America's no-strings attached aid policy
Douglas Bloomfield considers Eric Cantor's proposal to shift U.S. aid to Israel into the defense budget:
One possibility I doubt Cantor considered, and the most troubling for Israel, is that his proposal risks sparking a debate over whether Israel actually needs that $3 billion every year, especially when its economy is performing better than ours.
Israel was just graduated from â??developingâ? to â??developedâ? nation by its unanimous acceptance into the Organization for Economic Cooperation and Development. Will deficit hawks and Tea Party followers in Cantorâ??s own party insist that Israel be graduatedâ? from the US foreign aid program as well? The OECD praised Israelâ??s economic reforms and its scientific/technological leadership. Wikipedia called Israel â??one of the most advanced countries in Southwest Asia in economic and industrial development.â?
The independent Swiss Institute for Management Development ranks its economy as first in the world for resilience to economic cycles, and first for its R&D spending as a percentage of GDP.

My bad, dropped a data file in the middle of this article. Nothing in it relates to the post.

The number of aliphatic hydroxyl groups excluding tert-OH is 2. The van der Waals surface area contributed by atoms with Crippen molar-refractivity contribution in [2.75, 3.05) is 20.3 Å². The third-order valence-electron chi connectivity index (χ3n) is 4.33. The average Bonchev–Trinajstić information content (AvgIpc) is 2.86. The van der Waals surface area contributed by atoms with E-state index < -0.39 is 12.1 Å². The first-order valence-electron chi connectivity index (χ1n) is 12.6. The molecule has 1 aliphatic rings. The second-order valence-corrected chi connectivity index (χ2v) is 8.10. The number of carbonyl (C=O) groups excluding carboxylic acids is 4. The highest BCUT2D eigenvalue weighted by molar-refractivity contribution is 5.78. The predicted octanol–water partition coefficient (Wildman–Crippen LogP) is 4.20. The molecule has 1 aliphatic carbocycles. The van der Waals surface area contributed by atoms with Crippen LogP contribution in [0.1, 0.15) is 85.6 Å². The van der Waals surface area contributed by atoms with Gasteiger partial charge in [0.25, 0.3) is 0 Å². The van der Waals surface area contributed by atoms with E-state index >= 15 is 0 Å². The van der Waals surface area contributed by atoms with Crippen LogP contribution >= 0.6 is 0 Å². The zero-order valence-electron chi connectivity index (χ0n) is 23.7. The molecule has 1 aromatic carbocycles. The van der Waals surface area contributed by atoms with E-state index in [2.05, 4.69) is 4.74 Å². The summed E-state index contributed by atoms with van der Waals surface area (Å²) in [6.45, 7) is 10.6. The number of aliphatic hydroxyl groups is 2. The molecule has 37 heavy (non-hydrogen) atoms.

Thirty billion dollars and growing â?? the amount the Obama administration has pledged over the next decade â?? buys a lot of hardware for the IDF, but it also comes with obligations that limit freedom of action.
Israelis have long debated whether US aid hampers their governmentâ??s ability to take actions Washington dislikes. Leverage is the flip side of any aid package.
I'm not sure how many obligations U.S. aid actually comes with, outside of requirements that it be spent on U.S. suppliers. The Obama administration asked Prime Minister Netanyahu to stop building settlements. He refused, then agreed to merely pause building, then said he'd consider pausing for another two months after Obama made a generous set of security guarantees. The administration hasn't cut off aid and hasn't, I believed, even raised the possibility that it would (in fact, just the opposite).
And this is in no way unique to Israel. Egypt gets boatloads of taxpayer cash without many demands on their government. American and NATO soldiers are dying to protect Hamid "Plastic Bag" Karzai despite his flagrant disregard for American wishes. Only if you're a country of little strategic or political significance will the U.S. maybe make you jump through some hoops before doling out the taxpayer cash.